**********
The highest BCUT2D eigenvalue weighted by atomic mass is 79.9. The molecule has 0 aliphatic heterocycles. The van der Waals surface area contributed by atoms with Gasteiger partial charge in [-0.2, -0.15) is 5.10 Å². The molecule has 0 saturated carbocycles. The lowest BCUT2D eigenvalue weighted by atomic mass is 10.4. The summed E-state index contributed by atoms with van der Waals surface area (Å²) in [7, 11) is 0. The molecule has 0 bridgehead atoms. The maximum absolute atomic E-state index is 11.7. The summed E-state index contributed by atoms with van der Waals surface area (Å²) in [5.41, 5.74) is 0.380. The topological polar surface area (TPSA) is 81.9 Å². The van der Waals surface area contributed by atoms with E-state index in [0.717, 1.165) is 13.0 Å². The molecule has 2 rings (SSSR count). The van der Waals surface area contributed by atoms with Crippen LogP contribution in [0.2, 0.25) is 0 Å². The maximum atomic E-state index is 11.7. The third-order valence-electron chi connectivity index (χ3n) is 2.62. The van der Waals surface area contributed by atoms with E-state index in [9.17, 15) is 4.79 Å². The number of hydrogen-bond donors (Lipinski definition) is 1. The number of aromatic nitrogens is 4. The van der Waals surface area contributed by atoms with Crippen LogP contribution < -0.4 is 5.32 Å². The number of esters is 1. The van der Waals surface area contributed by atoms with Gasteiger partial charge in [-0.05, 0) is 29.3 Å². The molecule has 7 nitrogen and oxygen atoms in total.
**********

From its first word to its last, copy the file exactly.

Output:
The highest BCUT2D eigenvalue weighted by atomic mass is 79.9. The molecule has 0 aliphatic heterocycles. The van der Waals surface area contributed by atoms with Gasteiger partial charge in [-0.2, -0.15) is 5.10 Å². The molecule has 0 saturated carbocycles. The lowest BCUT2D eigenvalue weighted by atomic mass is 10.4. The summed E-state index contributed by atoms with van der Waals surface area (Å²) in [7, 11) is 0. The molecule has 0 bridgehead atoms. The maximum absolute atomic E-state index is 11.7. The summed E-state index contributed by atoms with van der Waals surface area (Å²) in [5.41, 5.74) is 0.380. The topological polar surface area (TPSA) is 81.9 Å². The van der Waals surface area contributed by atoms with E-state index in [0.717, 1.165) is 13.0 Å². The molecule has 2 rings (SSSR count). The van der Waals surface area contributed by atoms with Crippen LogP contribution in [0.2, 0.25) is 0 Å². The maximum atomic E-state index is 11.7. The third-order valence-electron chi connectivity index (χ3n) is 2.62. The van der Waals surface area contributed by atoms with E-state index in [9.17, 15) is 4.79 Å². The number of hydrogen-bond donors (Lipinski definition) is 1. The number of aromatic nitrogens is 4. The van der Waals surface area contributed by atoms with Crippen LogP contribution < -0.4 is 5.32 Å². The number of esters is 1. The van der Waals surface area contributed by atoms with Gasteiger partial charge in [-0.05, 0) is 29.3 Å². The molecule has 7 nitrogen and oxygen atoms in total.